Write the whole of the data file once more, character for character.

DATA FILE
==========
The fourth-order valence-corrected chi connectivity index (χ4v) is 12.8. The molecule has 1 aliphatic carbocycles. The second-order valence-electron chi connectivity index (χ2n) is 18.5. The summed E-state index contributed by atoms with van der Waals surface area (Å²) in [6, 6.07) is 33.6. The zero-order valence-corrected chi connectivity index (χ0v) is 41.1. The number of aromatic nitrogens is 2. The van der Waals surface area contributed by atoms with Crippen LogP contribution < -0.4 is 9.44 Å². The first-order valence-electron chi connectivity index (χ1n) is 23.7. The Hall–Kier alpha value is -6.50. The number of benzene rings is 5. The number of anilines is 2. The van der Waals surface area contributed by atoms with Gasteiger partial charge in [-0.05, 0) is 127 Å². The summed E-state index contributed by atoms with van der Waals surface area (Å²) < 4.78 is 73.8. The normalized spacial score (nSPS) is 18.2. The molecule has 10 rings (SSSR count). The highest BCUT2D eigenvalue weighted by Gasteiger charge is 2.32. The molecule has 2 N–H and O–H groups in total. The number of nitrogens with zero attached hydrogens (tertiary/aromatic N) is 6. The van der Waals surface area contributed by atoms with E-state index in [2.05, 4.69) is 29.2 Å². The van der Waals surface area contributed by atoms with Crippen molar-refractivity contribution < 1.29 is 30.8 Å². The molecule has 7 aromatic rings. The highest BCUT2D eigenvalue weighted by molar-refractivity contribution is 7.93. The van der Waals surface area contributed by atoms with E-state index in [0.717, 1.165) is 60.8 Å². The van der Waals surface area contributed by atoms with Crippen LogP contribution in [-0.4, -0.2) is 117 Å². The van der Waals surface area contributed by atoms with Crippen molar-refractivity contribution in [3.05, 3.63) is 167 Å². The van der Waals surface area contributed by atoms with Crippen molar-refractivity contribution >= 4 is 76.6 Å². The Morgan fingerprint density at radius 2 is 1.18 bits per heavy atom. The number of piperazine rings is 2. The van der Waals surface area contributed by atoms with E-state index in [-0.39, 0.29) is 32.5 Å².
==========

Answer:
The fourth-order valence-corrected chi connectivity index (χ4v) is 12.8. The molecule has 1 aliphatic carbocycles. The second-order valence-electron chi connectivity index (χ2n) is 18.5. The summed E-state index contributed by atoms with van der Waals surface area (Å²) in [6, 6.07) is 33.6. The zero-order valence-corrected chi connectivity index (χ0v) is 41.1. The number of aromatic nitrogens is 2. The van der Waals surface area contributed by atoms with Crippen LogP contribution < -0.4 is 9.44 Å². The first-order valence-electron chi connectivity index (χ1n) is 23.7. The Hall–Kier alpha value is -6.50. The number of benzene rings is 5. The number of anilines is 2. The van der Waals surface area contributed by atoms with Gasteiger partial charge in [-0.05, 0) is 127 Å². The summed E-state index contributed by atoms with van der Waals surface area (Å²) < 4.78 is 73.8. The normalized spacial score (nSPS) is 18.2. The molecule has 10 rings (SSSR count). The highest BCUT2D eigenvalue weighted by Gasteiger charge is 2.32. The molecule has 2 N–H and O–H groups in total. The number of nitrogens with zero attached hydrogens (tertiary/aromatic N) is 6. The van der Waals surface area contributed by atoms with E-state index in [2.05, 4.69) is 29.2 Å². The van der Waals surface area contributed by atoms with Crippen molar-refractivity contribution < 1.29 is 30.8 Å². The molecule has 7 aromatic rings. The highest BCUT2D eigenvalue weighted by molar-refractivity contribution is 7.93. The van der Waals surface area contributed by atoms with E-state index in [0.717, 1.165) is 60.8 Å². The van der Waals surface area contributed by atoms with Crippen LogP contribution in [-0.4, -0.2) is 117 Å². The van der Waals surface area contributed by atoms with Crippen molar-refractivity contribution in [3.05, 3.63) is 167 Å². The van der Waals surface area contributed by atoms with Crippen molar-refractivity contribution >= 4 is 76.6 Å². The Morgan fingerprint density at radius 2 is 1.18 bits per heavy atom. The number of piperazine rings is 2. The van der Waals surface area contributed by atoms with E-state index in [-0.39, 0.29) is 32.5 Å².